One Millionth Tower is a new interactive documentary on the hyper-local level focusing on Kipling Ave. in Toronto. It’s a logical follow up to Out my Window (we’ve looked at it before) and explores how participatory urban design can change our highrise urban landscape.
The highrise re-imagined.
One Millionth Tower re-imagines a universal thread of our global urban fabric — the dilapidated highrise neighbourhood. More than one billion of us live in vertical homes, most of which are falling into disrepair. Highrise residents, together with architects, re-envision their vertical neighbourhood, and animators and web programmers bring their sketches to life in this documentary for the contemporary web browser.
The result of this unique collaboration is a lush visual story unfolding in a 3D virtual environment. Visitors explore how participatory urban design can transform spaces, places and minds.
Thanks to @katciz
Out my Window is NFB online documentary that is really great! It provides a 360 degree view of a person’s apartment in an urban centre from around the world. It’s really neat to see how so many people live and how similar and different a lot of things are.
Cizek says in her Director’s Statement: “To be human in this century is — more than ever before — to be urban.” There is a strong social justice message in the piece, in particular, highlighting how the peripheries where many highrises are built are too often ignored by downtown politics. Out My Window, and the larger multi-year Highrise project by the NFB that it is part of, might be one way to bridge realities between suburban and urban and raise awareness, but Cizek also insists that the periphery needs to be physically brought back into the fabric of the city. “In some places it may mean proper access to public transit (Toronto), in other places it might mean other forms of infrastructure like water, roads, electricity (Istanbul). We also need to link these realities culturally, in both directions (Amsterdam [as depicted in Out My Window] is a great example of doing this right).”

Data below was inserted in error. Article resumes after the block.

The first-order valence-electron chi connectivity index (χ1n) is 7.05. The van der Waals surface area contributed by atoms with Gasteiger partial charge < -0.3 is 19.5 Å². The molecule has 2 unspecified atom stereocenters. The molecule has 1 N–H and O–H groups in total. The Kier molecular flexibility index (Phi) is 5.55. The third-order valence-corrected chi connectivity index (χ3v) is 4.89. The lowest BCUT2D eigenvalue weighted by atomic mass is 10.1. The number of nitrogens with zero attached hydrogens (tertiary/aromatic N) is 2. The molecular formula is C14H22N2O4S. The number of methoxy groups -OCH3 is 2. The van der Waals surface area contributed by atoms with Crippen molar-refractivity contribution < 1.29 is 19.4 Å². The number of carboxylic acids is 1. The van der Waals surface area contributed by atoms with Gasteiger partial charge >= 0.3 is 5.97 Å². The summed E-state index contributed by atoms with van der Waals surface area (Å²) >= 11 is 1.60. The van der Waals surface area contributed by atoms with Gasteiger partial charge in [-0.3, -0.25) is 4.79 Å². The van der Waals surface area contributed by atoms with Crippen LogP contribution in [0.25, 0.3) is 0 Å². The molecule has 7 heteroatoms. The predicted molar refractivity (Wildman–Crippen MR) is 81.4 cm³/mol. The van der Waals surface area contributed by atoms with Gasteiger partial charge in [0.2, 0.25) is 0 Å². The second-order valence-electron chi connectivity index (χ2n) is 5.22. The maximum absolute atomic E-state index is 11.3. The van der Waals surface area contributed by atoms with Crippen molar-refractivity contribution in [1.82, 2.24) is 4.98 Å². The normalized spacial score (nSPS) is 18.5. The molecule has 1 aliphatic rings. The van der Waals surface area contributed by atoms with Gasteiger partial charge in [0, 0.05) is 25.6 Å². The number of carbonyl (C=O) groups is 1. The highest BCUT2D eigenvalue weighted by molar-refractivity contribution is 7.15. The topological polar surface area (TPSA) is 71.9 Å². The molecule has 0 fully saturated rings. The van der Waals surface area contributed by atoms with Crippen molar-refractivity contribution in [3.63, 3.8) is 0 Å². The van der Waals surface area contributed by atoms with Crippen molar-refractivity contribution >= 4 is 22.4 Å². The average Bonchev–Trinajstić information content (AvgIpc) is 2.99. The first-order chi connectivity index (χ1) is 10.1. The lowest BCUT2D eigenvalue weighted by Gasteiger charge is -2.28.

In terms of doing it right, the highrises have lessons to teach planners and politicians, if they are listening, in terms of local needs. The informal and illegal economies of the highrises are often harmless, quotidian services like barbers, and fresh vegetable delivery. Cizek says that these local entrepreneurs “…are technically illegal due to zoning and permits, but are vital to the communities: halal meat distributor on the third floor, daycare on the seventh, etc.” In Toronto, the Tower Renewal project aims to address and foster some of this entrepreneurial spirit.
Read more here and see Out my Window
The National Film Board of Canada has a great website for the documentary Waterlife. The site has music by Brian Eno and features a neat way to explore the issues surrounding water in the Great Lakes region of Canada.
Here’s some info on the film.
Waterlife follows the epic cascade of the Great Lakes from Lake Superior to the Atlantic Ocean, telling the story of the last huge supply of fresh water on Earth. Filled with fascinating characters and stunning imagery, Waterlife is a cinematic poem about the beauty of water and the dangers of taking it for granted. Narrated by Gord Downie, lead vocalist of The Tragically Hip and Waterkeeper’s Trustee of Lake Ontario. Featuring music by Sam Roberts, Sufjan Stevens, Sigur Ros, Robbie Robertson and Brian Eno.